With the Agility Platform, Blueprints are a way for application owners to drag and drop the technologies and components required to deploy a new instance of the application or service offering. This may be something simple, like an internal website that needs an operating system, Web server, maybe a load balancer. Or it may be something more complex, like a fully integrated Customer Relation Management System (CRM) that requires many instances, technologies in the instances, networking, storage, firewalls, etc.
Sure, there is more to it than dragging and dropping technologies like tomcat, mysql, etc., but from a high level, that is the starting point.
The application owner has two options for the foundation:
- Use as many of the single provider’s features and functionality as possible to have a cohesive and fully integrated solution; or
- Drag and drop the additional services (load balancing, firewalls, networking, etc.) from multiple vendors based on internal standards, favoring one technology over another
Suppose you are using public cloud provider ABC Corp. The company has been great to you, the pricing works well and support is there when you need it. Will it remain like that a year or two down the road? Maybe. But suppose the provider raises its rates, starts to become unreliable, becomes less innovative or that the overall service does not meet expectations. It might be time to move on.
While Blueprints are portable, there are limits. For instance, an operating system with environment variables, network settings, storage settings, even technologies such as a Web app or a database dragged and dropped onto them, tend to be portable from one provider to another. When Blueprints start pointing at other services the provider has, such as a load balancer, the settings tend to be provider-specific.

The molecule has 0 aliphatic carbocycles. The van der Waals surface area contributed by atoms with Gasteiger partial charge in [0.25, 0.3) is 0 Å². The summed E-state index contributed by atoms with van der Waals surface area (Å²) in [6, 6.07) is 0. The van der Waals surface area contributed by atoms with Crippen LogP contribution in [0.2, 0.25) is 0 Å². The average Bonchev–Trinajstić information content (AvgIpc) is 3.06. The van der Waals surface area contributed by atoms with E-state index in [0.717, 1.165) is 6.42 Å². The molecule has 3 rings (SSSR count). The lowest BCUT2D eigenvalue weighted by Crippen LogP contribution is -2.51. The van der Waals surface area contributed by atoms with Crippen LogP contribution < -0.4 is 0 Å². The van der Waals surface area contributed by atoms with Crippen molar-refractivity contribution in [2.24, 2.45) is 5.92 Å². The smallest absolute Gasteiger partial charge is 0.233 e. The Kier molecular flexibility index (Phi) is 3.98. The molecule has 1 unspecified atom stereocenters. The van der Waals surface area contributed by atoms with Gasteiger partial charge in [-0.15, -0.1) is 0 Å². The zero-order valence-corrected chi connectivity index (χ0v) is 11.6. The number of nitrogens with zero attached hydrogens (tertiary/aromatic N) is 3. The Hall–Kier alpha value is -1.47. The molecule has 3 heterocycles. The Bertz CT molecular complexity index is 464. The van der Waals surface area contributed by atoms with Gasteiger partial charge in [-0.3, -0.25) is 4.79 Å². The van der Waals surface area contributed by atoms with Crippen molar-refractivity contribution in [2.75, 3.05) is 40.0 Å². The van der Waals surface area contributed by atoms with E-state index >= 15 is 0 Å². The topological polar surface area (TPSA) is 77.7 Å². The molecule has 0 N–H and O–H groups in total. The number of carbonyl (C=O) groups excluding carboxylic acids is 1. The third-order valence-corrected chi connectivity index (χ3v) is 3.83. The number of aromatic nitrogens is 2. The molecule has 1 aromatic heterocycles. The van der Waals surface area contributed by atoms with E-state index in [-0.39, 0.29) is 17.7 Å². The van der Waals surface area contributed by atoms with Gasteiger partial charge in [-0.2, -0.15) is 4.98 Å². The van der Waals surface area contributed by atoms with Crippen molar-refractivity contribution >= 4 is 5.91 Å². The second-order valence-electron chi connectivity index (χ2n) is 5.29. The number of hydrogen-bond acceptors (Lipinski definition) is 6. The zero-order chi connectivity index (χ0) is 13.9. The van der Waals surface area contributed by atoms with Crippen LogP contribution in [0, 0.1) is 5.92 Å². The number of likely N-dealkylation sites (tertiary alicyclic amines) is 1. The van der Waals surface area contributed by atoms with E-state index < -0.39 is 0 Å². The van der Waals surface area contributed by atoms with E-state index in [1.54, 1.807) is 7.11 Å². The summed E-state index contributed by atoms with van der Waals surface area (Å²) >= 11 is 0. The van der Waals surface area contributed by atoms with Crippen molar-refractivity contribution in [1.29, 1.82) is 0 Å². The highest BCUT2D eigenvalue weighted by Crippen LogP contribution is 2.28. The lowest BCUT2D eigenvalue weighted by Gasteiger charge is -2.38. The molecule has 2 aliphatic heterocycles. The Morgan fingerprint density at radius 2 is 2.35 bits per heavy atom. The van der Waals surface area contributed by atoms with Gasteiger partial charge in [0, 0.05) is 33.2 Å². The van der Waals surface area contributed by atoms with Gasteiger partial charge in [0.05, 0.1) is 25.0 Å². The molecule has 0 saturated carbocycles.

Sure, another provider may have a load-balancing service (or not), but the features of the service and/or the way you configure it may be different. If they are and you switch providers, you will have to go into the Blueprint to do some minor updates. Not really a big deal … unless you have hundreds of Blueprints.
Some of our customers want to limit potential re-work of Blueprints in the event that they change cloud providers in the future. They use the core features of the cloud provider, such as provisioning instances, setting scale up/down settings, DHCP, storage, technologies required for the application, etc. Then for other features they need, such as specialized networking or load balancing, they want to use a more portable, non-cloud-provider-specific solution, such as F5’s Local Traffic Manager.
The Agility Platform provides several general integrations to meet these needs. Also, the Agility Platform SDK allows customers to build tight API-based integrations themselves. Lastly, based on the customer’s requirements, some custom policies may be all they need.
In the end, there really is no wrong way to build a Blueprint when it comes to the additional services it may need. It comes down to what the implementation requirements are and which options best fit the organization’s needs today. Keep the future in mind but don’t get stuck on it.
Worse case you have to update some Blueprints … or maybe not.
– Tobin Isenberg